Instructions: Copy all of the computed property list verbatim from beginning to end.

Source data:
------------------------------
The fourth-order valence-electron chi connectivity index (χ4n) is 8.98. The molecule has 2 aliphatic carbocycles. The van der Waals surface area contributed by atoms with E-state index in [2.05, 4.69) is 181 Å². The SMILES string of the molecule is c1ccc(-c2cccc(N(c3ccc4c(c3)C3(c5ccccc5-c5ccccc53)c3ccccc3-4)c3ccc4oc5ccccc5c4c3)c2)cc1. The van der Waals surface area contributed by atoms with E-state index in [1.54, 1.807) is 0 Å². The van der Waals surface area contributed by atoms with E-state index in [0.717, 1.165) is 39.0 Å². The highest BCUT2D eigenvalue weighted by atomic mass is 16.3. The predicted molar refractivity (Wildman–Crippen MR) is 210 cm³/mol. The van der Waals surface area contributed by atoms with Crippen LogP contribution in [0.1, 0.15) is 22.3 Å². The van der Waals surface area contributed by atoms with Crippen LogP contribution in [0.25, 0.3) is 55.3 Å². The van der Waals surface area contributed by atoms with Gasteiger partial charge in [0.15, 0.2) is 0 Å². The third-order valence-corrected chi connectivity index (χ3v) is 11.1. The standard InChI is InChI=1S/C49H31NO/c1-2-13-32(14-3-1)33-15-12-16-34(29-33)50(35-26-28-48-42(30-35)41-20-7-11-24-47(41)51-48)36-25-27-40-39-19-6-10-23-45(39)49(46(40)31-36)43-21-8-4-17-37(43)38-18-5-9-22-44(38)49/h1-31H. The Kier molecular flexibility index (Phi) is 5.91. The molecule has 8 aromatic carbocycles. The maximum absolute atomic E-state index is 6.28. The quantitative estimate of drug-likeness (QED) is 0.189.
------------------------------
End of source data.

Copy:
The fourth-order valence-electron chi connectivity index (χ4n) is 8.98. The molecule has 2 aliphatic carbocycles. The van der Waals surface area contributed by atoms with E-state index in [2.05, 4.69) is 181 Å². The SMILES string of the molecule is c1ccc(-c2cccc(N(c3ccc4c(c3)C3(c5ccccc5-c5ccccc53)c3ccccc3-4)c3ccc4oc5ccccc5c4c3)c2)cc1. The van der Waals surface area contributed by atoms with E-state index in [1.54, 1.807) is 0 Å². The van der Waals surface area contributed by atoms with E-state index in [0.717, 1.165) is 39.0 Å². The highest BCUT2D eigenvalue weighted by atomic mass is 16.3. The predicted molar refractivity (Wildman–Crippen MR) is 210 cm³/mol. The van der Waals surface area contributed by atoms with Crippen LogP contribution in [0.1, 0.15) is 22.3 Å². The van der Waals surface area contributed by atoms with Crippen LogP contribution in [0.25, 0.3) is 55.3 Å². The van der Waals surface area contributed by atoms with Gasteiger partial charge in [0.15, 0.2) is 0 Å². The third-order valence-corrected chi connectivity index (χ3v) is 11.1. The standard InChI is InChI=1S/C49H31NO/c1-2-13-32(14-3-1)33-15-12-16-34(29-33)50(35-26-28-48-42(30-35)41-20-7-11-24-47(41)51-48)36-25-27-40-39-19-6-10-23-45(39)49(46(40)31-36)43-21-8-4-17-37(43)38-18-5-9-22-44(38)49/h1-31H. The Kier molecular flexibility index (Phi) is 5.91. The molecule has 8 aromatic carbocycles. The maximum absolute atomic E-state index is 6.28. The quantitative estimate of drug-likeness (QED) is 0.189.